In this campaign, Mr. Ford has been more tempered. Instead of attacking the media, he has largely sidestepped it, canceling the traditional media bus and granting few private interviews. In its place, his team has produced its own regular “Ford Nation Live” newscasts.
His two main opponents have honed in on his sloganeering and thin financial plan. His brother’s tempestuous tenure as mayor has gone unspoken by many in a decidedly Canadian manifestation of civility.
“This is Canada,” explained John Duffy, a Liberal Party strategist who is informally advising Ms. Wynne’s campaign. “Canadians are fairly pleasant. Everyone knows not to speak ill of the dead.”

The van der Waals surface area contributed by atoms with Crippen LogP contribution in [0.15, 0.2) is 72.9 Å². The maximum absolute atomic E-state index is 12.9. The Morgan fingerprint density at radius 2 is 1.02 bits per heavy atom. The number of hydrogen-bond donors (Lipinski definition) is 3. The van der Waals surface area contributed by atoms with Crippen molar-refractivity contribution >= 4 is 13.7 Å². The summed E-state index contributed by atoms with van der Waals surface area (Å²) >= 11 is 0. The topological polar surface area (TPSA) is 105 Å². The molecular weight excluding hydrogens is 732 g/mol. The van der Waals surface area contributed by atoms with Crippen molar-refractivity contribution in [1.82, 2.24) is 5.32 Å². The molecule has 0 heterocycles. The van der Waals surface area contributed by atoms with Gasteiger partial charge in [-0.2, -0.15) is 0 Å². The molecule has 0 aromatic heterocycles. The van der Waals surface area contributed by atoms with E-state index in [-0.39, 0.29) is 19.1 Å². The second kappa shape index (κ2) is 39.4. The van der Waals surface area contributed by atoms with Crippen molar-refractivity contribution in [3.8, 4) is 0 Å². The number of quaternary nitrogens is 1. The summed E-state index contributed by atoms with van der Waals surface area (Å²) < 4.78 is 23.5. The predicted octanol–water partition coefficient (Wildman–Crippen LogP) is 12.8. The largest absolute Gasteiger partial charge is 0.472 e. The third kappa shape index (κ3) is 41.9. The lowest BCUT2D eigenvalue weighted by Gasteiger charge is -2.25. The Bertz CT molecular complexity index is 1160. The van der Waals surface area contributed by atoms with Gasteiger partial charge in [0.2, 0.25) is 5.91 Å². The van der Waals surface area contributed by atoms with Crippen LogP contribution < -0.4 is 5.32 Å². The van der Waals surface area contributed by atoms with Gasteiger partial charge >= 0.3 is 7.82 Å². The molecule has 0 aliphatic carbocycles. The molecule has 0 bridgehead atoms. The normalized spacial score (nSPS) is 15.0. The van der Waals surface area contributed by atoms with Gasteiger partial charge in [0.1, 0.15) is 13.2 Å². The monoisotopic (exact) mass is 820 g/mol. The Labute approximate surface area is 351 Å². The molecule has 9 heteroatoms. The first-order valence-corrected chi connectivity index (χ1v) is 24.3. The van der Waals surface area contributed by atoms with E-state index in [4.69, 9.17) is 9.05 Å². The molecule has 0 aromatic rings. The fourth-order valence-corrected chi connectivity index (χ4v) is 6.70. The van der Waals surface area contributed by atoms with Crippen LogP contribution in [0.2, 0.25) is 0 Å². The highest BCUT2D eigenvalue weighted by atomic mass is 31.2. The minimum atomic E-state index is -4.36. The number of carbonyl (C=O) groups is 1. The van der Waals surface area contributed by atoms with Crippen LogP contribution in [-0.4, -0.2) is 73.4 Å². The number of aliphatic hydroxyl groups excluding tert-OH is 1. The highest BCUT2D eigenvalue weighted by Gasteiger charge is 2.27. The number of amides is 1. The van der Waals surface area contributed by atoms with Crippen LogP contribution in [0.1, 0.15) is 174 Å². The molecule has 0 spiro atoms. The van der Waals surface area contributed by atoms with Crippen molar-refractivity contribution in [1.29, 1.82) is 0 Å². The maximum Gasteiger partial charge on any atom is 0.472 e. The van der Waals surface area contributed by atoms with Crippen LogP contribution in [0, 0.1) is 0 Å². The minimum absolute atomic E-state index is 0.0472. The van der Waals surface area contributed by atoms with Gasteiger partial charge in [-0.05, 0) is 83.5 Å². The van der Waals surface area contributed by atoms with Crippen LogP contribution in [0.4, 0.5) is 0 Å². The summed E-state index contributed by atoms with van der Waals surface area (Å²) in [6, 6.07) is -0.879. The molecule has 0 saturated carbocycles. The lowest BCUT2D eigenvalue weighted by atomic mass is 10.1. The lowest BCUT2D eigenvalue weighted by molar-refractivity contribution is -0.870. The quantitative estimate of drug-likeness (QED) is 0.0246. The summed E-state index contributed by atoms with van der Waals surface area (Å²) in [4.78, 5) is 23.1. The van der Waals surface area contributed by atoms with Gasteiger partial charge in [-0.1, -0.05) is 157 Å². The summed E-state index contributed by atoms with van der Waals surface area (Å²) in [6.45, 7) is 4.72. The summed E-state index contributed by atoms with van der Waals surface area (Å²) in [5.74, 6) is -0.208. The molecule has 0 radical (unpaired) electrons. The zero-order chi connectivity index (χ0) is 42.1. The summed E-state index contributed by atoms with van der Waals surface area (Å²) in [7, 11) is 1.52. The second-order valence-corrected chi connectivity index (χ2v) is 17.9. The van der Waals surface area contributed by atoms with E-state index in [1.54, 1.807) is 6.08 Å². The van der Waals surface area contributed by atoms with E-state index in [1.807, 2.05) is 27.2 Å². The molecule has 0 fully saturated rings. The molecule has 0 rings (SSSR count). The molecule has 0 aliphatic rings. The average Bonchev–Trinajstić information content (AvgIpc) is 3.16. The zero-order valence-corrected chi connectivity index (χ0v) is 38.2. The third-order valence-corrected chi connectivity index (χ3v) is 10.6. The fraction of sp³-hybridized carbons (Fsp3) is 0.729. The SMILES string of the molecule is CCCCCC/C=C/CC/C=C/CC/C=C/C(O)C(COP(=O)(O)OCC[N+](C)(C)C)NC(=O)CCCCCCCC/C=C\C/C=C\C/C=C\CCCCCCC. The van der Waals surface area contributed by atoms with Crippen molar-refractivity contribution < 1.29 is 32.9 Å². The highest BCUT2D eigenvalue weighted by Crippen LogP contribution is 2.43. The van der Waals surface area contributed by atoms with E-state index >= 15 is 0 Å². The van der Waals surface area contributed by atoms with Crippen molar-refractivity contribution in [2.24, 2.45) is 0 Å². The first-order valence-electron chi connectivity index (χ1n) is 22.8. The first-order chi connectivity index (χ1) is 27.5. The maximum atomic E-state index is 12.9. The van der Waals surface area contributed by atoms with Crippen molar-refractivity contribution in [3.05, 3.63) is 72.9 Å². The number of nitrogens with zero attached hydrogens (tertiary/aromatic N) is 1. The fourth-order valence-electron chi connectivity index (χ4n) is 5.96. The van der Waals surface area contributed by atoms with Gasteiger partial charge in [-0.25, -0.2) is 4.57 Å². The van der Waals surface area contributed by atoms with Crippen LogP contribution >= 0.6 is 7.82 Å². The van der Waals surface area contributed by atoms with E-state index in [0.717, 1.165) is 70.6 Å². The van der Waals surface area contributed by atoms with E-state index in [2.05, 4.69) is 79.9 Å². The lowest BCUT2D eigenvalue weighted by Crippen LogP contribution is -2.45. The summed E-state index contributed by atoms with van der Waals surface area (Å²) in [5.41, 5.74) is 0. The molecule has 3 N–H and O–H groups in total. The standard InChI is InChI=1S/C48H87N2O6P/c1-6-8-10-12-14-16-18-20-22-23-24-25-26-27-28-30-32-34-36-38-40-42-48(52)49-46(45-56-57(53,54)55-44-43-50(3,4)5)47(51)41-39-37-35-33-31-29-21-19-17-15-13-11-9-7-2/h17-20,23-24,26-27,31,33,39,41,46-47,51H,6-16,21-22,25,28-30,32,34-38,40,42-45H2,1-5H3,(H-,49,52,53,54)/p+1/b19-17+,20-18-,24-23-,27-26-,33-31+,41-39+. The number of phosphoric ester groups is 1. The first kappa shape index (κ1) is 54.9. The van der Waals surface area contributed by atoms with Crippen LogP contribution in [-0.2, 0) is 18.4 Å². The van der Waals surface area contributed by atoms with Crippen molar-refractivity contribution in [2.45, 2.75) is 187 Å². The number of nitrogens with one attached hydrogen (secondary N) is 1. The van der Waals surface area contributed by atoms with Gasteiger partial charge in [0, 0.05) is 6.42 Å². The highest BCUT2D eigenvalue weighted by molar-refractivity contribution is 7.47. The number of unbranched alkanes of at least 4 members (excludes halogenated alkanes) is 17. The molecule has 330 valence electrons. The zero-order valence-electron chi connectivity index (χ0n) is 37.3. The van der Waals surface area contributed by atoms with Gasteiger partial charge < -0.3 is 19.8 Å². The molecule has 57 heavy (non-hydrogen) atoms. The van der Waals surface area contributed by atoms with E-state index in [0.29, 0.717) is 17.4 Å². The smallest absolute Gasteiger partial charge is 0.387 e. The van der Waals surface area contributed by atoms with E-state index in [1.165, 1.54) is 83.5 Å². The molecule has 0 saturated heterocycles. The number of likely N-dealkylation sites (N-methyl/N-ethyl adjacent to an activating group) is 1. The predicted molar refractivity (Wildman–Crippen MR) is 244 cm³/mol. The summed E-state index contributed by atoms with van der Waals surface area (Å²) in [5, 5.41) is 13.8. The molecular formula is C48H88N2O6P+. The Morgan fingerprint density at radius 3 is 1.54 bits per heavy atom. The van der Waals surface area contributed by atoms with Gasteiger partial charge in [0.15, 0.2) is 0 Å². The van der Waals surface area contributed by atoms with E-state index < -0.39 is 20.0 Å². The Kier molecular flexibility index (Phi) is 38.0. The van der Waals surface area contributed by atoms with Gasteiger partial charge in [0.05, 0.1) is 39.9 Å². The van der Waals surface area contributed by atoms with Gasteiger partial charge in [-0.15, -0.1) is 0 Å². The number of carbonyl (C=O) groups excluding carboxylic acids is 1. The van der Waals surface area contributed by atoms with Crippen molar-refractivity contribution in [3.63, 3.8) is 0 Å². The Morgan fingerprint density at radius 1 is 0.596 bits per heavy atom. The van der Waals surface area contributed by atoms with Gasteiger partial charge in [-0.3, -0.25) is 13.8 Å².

But early in the campaign, Ms. Wynne zeroed in on the Trump analogy, perhaps sensing that the American president is unpopular among many Ontarians.
“Doug Ford sounds like Donald Trump and that’s because he is like Donald Trump,” she said the day after Mr. Ford had accused her of “shady tricks.” “He believes in an ugly, vicious brand of politics that traffics in smears and lies.”
The prospect of electing a Canadian Trump has taken root in many voters’ minds, driving some toward the New Democratic Party, said David Coletto, chief executive of the polling firm Abacus Data.
“The more people get to know Ford,” Mr. Coletto said, “the more they dislike him.” His firm’s latest poll, issued last week, put Mr. Ford’s Progressive Conservatives four percentage points below the NDP.